Jeff Dickerson: Fact: Meriweather is out of control on the field, the exact reason he was cut by New England. Instead of accumulating interceptions, Meriweather has been accumulating fines, a trend that is likely to continue as long as the defensive back continues to lead with his head. But all that being said, Meriweather is still probably one of the top two safeties on the roster. I'm not sure if that's a good thing or a bad thing.

Michael C. Wright: Fact. He’s not, and interestingly, Meriweather is costing this team more than it offered former Bear Danieal Manning prior to the end of last year. Part of the reason for Meriweather’s struggles is simple lack of familiarity with what the Bears are doing on the back end. It takes time for a guy to go from one system to another, and the Bears definitely put Meriweather in a tough spot by asking him to take on such a major role so early. But let’s not lose sight of the fact Meriweather was available in the first place. The fact is coaches don’t let go of good players still under contract. So there’s a reason Patriots coach Bill Belichick deemed it necessary to send Meriweather on his way.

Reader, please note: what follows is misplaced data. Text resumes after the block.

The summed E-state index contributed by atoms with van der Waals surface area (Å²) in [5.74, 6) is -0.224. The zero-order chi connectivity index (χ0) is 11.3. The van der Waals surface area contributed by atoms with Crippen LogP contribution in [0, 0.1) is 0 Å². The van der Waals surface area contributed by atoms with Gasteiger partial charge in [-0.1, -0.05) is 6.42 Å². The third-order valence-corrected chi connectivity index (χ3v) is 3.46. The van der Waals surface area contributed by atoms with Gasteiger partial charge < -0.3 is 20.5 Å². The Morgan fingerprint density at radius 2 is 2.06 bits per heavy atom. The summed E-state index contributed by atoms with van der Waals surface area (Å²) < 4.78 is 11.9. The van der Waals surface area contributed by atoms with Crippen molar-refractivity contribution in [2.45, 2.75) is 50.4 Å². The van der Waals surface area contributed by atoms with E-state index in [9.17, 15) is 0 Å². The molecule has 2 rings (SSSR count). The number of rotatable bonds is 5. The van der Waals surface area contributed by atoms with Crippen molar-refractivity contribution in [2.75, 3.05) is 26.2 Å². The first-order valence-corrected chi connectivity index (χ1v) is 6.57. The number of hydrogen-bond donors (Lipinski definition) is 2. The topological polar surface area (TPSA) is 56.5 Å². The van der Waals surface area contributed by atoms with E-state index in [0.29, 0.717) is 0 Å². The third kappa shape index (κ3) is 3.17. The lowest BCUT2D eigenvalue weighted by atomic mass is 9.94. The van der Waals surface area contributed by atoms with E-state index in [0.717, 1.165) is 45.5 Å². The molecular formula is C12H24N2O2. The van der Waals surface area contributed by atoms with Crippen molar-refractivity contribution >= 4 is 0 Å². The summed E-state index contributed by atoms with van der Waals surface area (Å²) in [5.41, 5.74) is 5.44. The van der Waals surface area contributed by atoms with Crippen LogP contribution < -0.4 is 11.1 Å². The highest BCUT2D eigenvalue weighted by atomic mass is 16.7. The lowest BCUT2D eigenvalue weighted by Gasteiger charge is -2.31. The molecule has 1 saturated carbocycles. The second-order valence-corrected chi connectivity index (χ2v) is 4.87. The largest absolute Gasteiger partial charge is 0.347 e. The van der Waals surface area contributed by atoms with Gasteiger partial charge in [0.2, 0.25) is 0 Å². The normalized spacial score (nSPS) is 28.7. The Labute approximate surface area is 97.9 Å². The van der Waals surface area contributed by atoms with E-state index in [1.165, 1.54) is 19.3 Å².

Melissa Isaacson: Fiction. The Bears knew exactly what they were getting. They were just in denial. When a team with the track record of the Patriots discards a former No. 1 draft pick, there’s a reason. Meriweather had problems on and off the field. The Bears wanted a hard-nosed safety. What they got was a player with little to no discipline who is arguably a headhunter to boot.

Jon Greenberg: Fiction. Then again, who knows what the Bears think when they bring these safeties? I’m not sure they scout them at all, or have any idea how guys will fit in their system. Meriweather is a missile-launching safety who freelanced a lot in New England. What’s new? The Pro Bowl designation is largely meaningless. He was an alternate, and voting for that game is so fractured it takes away the importance of being selected.